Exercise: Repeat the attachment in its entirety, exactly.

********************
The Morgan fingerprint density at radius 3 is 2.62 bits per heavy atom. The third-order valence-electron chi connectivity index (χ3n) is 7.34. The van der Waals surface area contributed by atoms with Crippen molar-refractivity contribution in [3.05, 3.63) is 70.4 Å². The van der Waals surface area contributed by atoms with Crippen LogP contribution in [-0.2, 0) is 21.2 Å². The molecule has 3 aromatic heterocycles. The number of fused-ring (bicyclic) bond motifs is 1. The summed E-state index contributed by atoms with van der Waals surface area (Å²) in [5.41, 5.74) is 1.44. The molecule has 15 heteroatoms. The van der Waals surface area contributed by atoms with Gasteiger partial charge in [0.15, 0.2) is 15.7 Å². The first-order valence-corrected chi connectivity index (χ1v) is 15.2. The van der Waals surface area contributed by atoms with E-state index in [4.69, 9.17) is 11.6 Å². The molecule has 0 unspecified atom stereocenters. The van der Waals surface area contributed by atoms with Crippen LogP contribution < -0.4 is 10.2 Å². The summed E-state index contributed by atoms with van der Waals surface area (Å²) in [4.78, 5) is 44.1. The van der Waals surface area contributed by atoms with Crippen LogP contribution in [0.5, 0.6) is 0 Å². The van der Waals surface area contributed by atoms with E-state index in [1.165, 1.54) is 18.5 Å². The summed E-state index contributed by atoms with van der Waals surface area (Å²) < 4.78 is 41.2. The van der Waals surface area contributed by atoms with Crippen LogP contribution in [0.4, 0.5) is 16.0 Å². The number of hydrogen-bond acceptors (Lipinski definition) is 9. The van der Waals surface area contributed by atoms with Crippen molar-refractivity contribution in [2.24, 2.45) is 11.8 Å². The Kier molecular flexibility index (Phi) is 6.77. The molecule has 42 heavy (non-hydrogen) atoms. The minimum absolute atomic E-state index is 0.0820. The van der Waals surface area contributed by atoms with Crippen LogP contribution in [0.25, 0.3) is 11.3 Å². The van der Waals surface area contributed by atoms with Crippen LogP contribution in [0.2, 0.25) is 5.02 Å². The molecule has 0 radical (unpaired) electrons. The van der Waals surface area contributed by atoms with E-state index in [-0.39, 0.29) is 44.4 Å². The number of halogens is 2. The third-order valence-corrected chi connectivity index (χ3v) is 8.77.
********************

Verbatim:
The Morgan fingerprint density at radius 3 is 2.62 bits per heavy atom. The third-order valence-electron chi connectivity index (χ3n) is 7.34. The van der Waals surface area contributed by atoms with Crippen molar-refractivity contribution in [3.05, 3.63) is 70.4 Å². The van der Waals surface area contributed by atoms with Crippen LogP contribution in [-0.2, 0) is 21.2 Å². The molecule has 3 aromatic heterocycles. The number of fused-ring (bicyclic) bond motifs is 1. The summed E-state index contributed by atoms with van der Waals surface area (Å²) in [5.41, 5.74) is 1.44. The molecule has 15 heteroatoms. The van der Waals surface area contributed by atoms with Gasteiger partial charge in [0.15, 0.2) is 15.7 Å². The first-order valence-corrected chi connectivity index (χ1v) is 15.2. The van der Waals surface area contributed by atoms with E-state index in [4.69, 9.17) is 11.6 Å². The molecule has 0 unspecified atom stereocenters. The van der Waals surface area contributed by atoms with Crippen LogP contribution < -0.4 is 10.2 Å². The summed E-state index contributed by atoms with van der Waals surface area (Å²) in [4.78, 5) is 44.1. The van der Waals surface area contributed by atoms with Crippen LogP contribution in [0.5, 0.6) is 0 Å². The van der Waals surface area contributed by atoms with E-state index in [1.165, 1.54) is 18.5 Å². The summed E-state index contributed by atoms with van der Waals surface area (Å²) < 4.78 is 41.2. The van der Waals surface area contributed by atoms with Crippen LogP contribution in [0.4, 0.5) is 16.0 Å². The number of hydrogen-bond acceptors (Lipinski definition) is 9. The van der Waals surface area contributed by atoms with Crippen molar-refractivity contribution in [2.24, 2.45) is 11.8 Å². The Kier molecular flexibility index (Phi) is 6.77. The molecule has 42 heavy (non-hydrogen) atoms. The minimum absolute atomic E-state index is 0.0820. The van der Waals surface area contributed by atoms with Crippen LogP contribution in [0.25, 0.3) is 11.3 Å². The van der Waals surface area contributed by atoms with Crippen LogP contribution in [0.2, 0.25) is 5.02 Å². The molecule has 0 radical (unpaired) electrons. The van der Waals surface area contributed by atoms with E-state index in [-0.39, 0.29) is 44.4 Å². The number of halogens is 2. The third-order valence-corrected chi connectivity index (χ3v) is 8.77.